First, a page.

Glide path philosophy has become a big issue in the U.S., confirms Janet Rabovsky, practice leader, investment consulting, with Watson Wyatt Worldwide.
While each target date fund (TDF) provider has its own methodology in glide path design, the vast majority of products in Canada tend to follow a similar downward curve in the final 20 years prior to a fund’s maturity to achieve a 30% to 40% equity exposure and 60% to 70% vested in money market and fixed income assets. In contrast, U.S. TDFs tend to maintain a more aggressive equity exposure over the course of the glide path to mature at around a 40% to 50% equity exposure.
There are two components affecting the glide path: the asset allocation at the inception of a TDF and how this investment mix shifts through to the target date. The higher the equity exposure and how actively the TDF is managed tends to become a cost factor, Rabovsky observes.
In Canada, plan sponsors often bear part of the investment cost of members, she continues. Thus, the selection of TDF platform often comes down to the cost-effectiveness of the total services offered rather than specifics such as the glide path used. As a result, Canadian TDF solutions tend to be more conservatively managed when it comes to asset allocation and glide path methodology.
The danger with conservative asset growth, however, is longevity/mortality risk and inflation risk. A 2005 study compiled by U.S.-based AllianceBernstein Investments suggests that even the more aggressive growth glide paths of U.S. TDFs may be inadequate in addressing the fact that members live longer than before into retirement. “Our research shows that most target date retirement funds are not providing the high-quality investment planning and asset allocation that plan sponsors, as fiduciaries, should require,” notes the report. “The primary flaw in most existing target date funds is that they invest too conservatively…They hold too little equity and too much fixed income and cash to generate the growth required to fund participants’ spending over what may be several decades in retirement.”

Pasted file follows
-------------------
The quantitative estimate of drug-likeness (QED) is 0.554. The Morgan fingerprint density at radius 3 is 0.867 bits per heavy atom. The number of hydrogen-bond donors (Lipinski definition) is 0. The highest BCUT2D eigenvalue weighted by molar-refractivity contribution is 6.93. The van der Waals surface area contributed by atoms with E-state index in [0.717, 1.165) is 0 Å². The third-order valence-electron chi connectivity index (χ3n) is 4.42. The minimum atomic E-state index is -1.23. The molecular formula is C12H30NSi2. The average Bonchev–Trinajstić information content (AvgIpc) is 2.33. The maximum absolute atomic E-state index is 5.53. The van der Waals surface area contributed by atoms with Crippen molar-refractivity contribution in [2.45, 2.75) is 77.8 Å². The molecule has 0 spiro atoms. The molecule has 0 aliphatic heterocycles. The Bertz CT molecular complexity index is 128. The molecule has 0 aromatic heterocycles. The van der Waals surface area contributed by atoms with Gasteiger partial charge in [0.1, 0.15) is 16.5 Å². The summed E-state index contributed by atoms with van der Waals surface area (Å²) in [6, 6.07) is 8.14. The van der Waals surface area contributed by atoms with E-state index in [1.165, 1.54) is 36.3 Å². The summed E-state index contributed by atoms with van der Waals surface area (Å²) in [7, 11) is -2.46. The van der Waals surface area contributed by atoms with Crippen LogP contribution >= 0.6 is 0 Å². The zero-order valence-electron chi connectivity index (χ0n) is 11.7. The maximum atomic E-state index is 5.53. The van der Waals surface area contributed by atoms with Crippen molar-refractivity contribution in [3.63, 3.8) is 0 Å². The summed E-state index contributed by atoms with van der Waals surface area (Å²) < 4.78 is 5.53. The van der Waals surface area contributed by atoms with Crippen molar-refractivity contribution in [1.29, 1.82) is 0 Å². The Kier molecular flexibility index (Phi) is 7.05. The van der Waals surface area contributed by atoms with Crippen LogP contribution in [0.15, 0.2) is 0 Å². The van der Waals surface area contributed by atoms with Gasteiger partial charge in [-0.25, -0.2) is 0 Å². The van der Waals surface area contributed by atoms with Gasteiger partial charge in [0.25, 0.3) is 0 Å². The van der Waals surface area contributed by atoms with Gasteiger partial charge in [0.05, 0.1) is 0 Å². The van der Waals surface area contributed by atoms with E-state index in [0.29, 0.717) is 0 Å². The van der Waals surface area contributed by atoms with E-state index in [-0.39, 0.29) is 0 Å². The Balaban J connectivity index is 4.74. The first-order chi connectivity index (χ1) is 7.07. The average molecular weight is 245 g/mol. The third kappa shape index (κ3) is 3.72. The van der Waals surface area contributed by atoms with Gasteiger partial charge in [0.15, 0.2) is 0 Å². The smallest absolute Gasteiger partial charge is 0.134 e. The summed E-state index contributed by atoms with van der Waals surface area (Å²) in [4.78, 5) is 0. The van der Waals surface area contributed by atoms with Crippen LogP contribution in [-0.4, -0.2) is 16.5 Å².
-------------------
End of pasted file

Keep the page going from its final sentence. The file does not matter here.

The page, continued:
The AllianceBernstein report refers to two typical TDF glide path/asset allocation models in which the equity exposure at retirement is 35% and 50% respectively, based on a 40-year fund. “It takes a lot of equity to generate sufficient growth,” notes the report. “Our analysis of historical U.S. stock and bond data shows that the conservative and moderate equity allocations [in the above models] were likely to generate enough growth to fund spending for only 15 or 20 years.” The report suggests that a TDF’s equity growth exposure for the same 40-year time horizon (with maturity at age 65) should be around 65% to accommodate the risks of inflation and increased longevity.
It’s difficult for those in the industry to know where to stand on this issue. “There is simply no research in Canada showing what is the right or definitive number for a glide path,” acknowledges Stephen Lewis, senior consultant with Towers Perrin. Dianne Lee, a consultant with Hewitt Associates, confirms this uncertainty. “In Canada, we’re still doing the homework to determine whether the asset allocations of TDFs are too conservative.” However, she adds, on the flip side of the coin, there is some feeling among plan sponsors that the current TDFs on the market may be too aggressive in their asset management.
“The rule of thumb when I was a financial planner was that, at retirement age 65, the asset mix of an investment portfolio should be 30% to 40% equity and the remainder in more secure money market instruments,” comments Joan Johannson, president of retirement services with Integra Group Retirement Services. That said, she acknowledges that the risks of longevity and inflation will change over time. “A lot of work is being done in [the Canadian pension] industry to identify the real cost of retirement relative to lifestyle, rather than just going with this ‘rule of thumb’ approach.”
For more details on the evolution of TDFs and future trends, see On Target? in the June 2008 issue of Benefits Canada magazine.